After capacitor 16 has discharged through transistor T2, the potential across the capacitor is lowered to substantially zero. When transistor T2 again becomes nonconductive, due to decreased collector voltage on transistor T1, capacitor 16 again starts to charge. Thus, if line pulses are detected at sufficiently frequent interval-s, capacitor 16 is discharged at the end of each interval through transistor T2 before the voltage stored on the capacitor increases to an amplitude suflicient to fire unijunction transistor T3. Under these conditions, transistor T4 remains non-conductive since its base is held at substantially ground potential. Relay R1 is thereby deenergized, and energy supplied to the heel of contact 20 appears on the back contact, providing an indication that line pulses are present.
Assume now that line pulses have been interrupted. If this interruption lasts beyond a predetermined length of time dependent upon the RC time constant of resistor 17 and capacitor 16, the voltage stored on capacitor 16 increases to an amplitude sufiicient to fire unijunction transistor T3, since transistor T2 remains non-conductive due to absence of line pulses. Hence, unijunction transistor T3 fires, causing current flow from the emitter through base B1 and resistor 18 to ground, producing a voltage across resistor 18 which drives transistor T4 into conduction. Relay R1 is thereby energized, closing front contacts 19 and 20. Front contact 19 provides a stick circuit for the relay since capacitor 16 is discharged by unijunction transistor T3 therefore this voltage across resistor 18, which maintains transistor T4 in a fully conductive condition, appears only intermittently. Since transistor T1 is steadily conductive under these conditions, relay R1 is held energized through a series circuit comprising front contact 19 and transistor T1. Front contact 20 provides alarm energy indicative of missing line pulses.
When line pulses are again received, transistor T1 is again periodically pulsed into non-conduction, thereby periodically driving transistor T2 into conduction. Moreover, when transistor T1 is first driven out of conduction upon resumption of line pulses, relay R1 is deenergized, since stick circuit current fiow through transistor T1 is momentarily interrupted. In addition, capacitor 16 is again periodically discharged, resulting in unijunction transistor T3 being held non-conductive. Hence, transistor T4 is no longer conductive, and relay R1 remains deenergized. An indication that line pulses are present is once again produced at back contact 20.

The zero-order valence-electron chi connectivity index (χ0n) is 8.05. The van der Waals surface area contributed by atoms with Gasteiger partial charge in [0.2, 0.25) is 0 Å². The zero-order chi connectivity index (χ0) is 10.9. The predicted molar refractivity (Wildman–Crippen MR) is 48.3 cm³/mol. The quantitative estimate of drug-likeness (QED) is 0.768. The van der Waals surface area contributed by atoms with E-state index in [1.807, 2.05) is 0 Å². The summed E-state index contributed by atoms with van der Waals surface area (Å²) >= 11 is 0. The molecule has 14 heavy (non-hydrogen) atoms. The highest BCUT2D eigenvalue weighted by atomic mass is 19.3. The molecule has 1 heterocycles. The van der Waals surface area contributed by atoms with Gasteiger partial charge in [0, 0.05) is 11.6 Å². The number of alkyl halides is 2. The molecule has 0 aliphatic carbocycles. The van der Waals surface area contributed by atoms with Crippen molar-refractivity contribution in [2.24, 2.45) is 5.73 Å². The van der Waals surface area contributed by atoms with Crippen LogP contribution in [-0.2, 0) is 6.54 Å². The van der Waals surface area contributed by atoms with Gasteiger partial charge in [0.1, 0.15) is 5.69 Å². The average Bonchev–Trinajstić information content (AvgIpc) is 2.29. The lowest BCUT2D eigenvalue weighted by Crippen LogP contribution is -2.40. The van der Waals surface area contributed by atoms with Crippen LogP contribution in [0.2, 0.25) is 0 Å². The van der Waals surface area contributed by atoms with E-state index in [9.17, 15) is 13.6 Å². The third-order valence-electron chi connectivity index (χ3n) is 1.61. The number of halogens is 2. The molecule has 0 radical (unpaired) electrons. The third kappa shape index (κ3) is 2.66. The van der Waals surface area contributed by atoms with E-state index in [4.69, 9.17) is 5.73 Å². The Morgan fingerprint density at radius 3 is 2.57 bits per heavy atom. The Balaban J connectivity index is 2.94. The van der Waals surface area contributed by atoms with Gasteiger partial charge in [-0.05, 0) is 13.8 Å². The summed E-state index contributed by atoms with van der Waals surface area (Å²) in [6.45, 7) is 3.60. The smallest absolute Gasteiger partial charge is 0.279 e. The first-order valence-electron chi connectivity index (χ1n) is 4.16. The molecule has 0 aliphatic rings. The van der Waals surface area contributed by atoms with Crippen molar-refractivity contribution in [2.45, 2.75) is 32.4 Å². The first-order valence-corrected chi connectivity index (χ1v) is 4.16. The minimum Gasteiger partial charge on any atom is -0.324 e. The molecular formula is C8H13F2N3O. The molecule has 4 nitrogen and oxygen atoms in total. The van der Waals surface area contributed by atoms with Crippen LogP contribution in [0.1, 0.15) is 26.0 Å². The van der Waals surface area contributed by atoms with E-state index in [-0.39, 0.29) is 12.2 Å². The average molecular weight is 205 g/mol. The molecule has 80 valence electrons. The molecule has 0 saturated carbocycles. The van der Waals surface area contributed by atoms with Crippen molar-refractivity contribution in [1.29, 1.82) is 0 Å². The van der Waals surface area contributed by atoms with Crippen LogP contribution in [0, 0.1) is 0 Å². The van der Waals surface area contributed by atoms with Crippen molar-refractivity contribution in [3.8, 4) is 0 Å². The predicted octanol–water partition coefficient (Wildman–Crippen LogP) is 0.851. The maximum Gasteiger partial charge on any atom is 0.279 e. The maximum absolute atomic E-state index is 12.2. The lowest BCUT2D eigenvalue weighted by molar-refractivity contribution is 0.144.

Turning now to the circuit of FIG. 2, there is shown a second embodiment of the signal absence detection circuit, which comprises but three active semiconductor elements in combination with a zener diode. In addition, no stick circuit is required for operation of the output relay R2. In this embodiment, either positive or negative line pulses are received across an RC differentiating network comprising a capacitor 30 and a resistor 31. Differentiated line pulses appearing across resistor 31 are coupled to the base of a transistor T10, the emitter of which is grounded. A resistor 32 is coupled in the line circuit in series with capacitor 30 for limiting base current amplitude through transistor T10. Output pulses produced at the collector of transistor T in response to received line pulses are coupled to the base of a transistor T11 through a series-connected resistor 33 and diode D3, the anode of which is coupled to the base of transistor T11. Collector 4- bias is supplied to transistor T10 through a collector load resistor 34. A capacitor 35 is coupled from the base of transistor T11 to ground, while positive bias voltage is supplied to the capacitor through a resist-or 36. Capacitor 35 therefore continuously receives energy through resistor 36 and hence charges at a rate determined substantially by the RC time constant of resistor 36 and capacitor 35.
Collector bias is furnished to transistor T11 through a collector load resistor 37, while the emitter of transistor T11 is coupled to the cathode of a zener diode 38, the anode of which is grounded. The zener diode biases the emitter of transistor T11 above ground, thereby requiring that voltage stored on capacitor 35 achieve a value in excess of the voltage drop across the zener diode in order to drive transistor T11 into conduction. Under these conditions, transistor T11 base potential exceeds emitter potential. The zener diode stabilizes emitter potential on transistor T11, making this potential substantially independent of emitter current.